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Turkey’s ground offensive in northern Syria could start ‘at any time’: Erdoğan spokesman

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Turkish President Recep Tayyip Erdoğan’s spokesman has said that Turkey’s ground offensive in northern Syria could take place “tomorrow, next week or at any time,” local media reported on Tuesday.

Ankara last week said it was more determined than ever to secure its Syrian border from attacks by Kurdish forces, following a blast in central İstanbul that killed six people and wounded 81 on Nov. 13, threatening a ground operation “at the most convenient time.”

Turkey has blamed the attack on the Kurdistan Workers’ Party (PKK), but the outlawed group has denied any involvement.

Designated as a terrorist group by Turkey and much of the international community, the PKK has been waging an insurgency against the Turkish state since 1984 that has claimed tens of thousands of lives.

When asked about the timeline of the possible ground offensive in northern Syria, spokesperson İbrahim Kalın told the pro-government A Haber news that it could start “tomorrow, next week or at any time.”

Turkey announced on Nov. 20 it had carried out airstrikes on semi-autonomous Kurdish zones in northern and northeastern Syria, and across the border in Iraq as part of an offensive codenamed Operation Claw-Sword.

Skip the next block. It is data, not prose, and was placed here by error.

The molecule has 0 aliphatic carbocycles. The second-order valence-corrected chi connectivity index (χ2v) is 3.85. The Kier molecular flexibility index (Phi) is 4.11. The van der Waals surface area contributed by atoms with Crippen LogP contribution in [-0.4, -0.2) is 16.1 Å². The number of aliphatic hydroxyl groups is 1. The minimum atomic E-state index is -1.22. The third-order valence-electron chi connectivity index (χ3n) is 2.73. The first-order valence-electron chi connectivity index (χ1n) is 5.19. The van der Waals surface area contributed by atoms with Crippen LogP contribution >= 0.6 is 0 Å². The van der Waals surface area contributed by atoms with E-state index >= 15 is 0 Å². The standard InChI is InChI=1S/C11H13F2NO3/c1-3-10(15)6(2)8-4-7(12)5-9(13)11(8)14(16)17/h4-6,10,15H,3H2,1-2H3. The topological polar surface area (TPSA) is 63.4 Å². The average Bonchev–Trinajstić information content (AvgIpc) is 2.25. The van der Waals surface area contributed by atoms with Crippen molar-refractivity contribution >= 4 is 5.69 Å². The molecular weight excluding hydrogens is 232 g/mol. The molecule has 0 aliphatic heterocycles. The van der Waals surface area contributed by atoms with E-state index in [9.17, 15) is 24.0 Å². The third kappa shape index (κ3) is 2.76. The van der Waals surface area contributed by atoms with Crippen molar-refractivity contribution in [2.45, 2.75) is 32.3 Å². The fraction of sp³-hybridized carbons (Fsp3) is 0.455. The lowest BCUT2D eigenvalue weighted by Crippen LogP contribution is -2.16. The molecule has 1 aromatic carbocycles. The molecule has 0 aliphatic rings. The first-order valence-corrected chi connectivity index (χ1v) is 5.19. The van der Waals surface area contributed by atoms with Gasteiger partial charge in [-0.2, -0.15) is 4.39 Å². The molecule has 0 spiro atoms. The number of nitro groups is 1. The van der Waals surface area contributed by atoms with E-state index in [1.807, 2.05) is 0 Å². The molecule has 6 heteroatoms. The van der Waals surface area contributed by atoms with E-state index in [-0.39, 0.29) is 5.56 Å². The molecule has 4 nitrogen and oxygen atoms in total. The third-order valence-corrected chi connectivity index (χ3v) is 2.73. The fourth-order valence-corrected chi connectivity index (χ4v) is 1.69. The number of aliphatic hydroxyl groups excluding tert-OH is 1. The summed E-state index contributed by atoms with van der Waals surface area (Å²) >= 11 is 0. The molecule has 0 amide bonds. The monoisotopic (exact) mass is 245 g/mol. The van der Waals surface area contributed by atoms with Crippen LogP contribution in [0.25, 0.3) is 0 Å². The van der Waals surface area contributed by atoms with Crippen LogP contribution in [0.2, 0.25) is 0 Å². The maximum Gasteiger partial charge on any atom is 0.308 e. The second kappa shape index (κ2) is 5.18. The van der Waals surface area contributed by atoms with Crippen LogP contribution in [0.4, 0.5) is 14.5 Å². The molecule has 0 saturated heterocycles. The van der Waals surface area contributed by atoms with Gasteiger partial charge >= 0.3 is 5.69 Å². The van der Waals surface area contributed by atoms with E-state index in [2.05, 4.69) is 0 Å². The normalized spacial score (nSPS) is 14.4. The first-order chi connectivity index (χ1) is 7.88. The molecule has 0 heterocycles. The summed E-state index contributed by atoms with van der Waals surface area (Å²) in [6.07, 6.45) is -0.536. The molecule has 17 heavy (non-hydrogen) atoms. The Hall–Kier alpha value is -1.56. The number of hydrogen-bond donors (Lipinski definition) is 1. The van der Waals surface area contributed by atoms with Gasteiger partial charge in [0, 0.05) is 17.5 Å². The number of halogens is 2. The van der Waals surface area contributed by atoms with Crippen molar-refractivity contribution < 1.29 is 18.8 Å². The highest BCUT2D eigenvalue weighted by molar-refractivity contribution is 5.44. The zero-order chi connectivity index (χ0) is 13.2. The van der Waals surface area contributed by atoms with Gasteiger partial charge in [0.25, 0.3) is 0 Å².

The Turkish raids have killed at least 63 Kurdish and allied fighters and Syrian regime soldiers as well as a Kurdish journalist, according to the Britain-based Syrian Observatory for Human Rights, which relies on an extensive network of sources in Syria.

Eight people have been killed in retaliatory artillery fire, three of them across the Turkish border.

Mithat Sancar, co-chair of the pro-Kurdish Peoples’ Democratic Party (HDP), commented on Turkey’s possible ground offensive targeting Kurdish forces in Syria during his party’s group meeting on Tuesday.

He said while Turks have a hard time making ends meet due to the country’s deteriorating economy, the ruling Justice and Development Party (AKP) and its ally, the Nationalist Movement Party (MHP), choose to pursue such a policy to secure their political power in the elections slated for June of next year.

“Turkey has two [sets of] main agendas, one of which is poverty, misery, hunger, unemployment, tyranny [and] oppression. … The agenda of the government is policies aimed at suppressing the people’s real agenda and making them forget it. War plans are at the forefront of these policies,” Sancar said.

He added that once they were able to implement that policy, they could achieve some of the results they want, such as dividing the society.

Sancar urged voters and opposition politicians not to “fall for the games” of the AKP-MHP alliance so as to prevent them from achieving their goals.

Critics have also accused Erdoğan of trying to increase nationalist sentiment in the country in order to get more votes in next year’s elections at a time when the people are suffering financially due to record inflation of more than 85 percent and declining support for Erdoğan.

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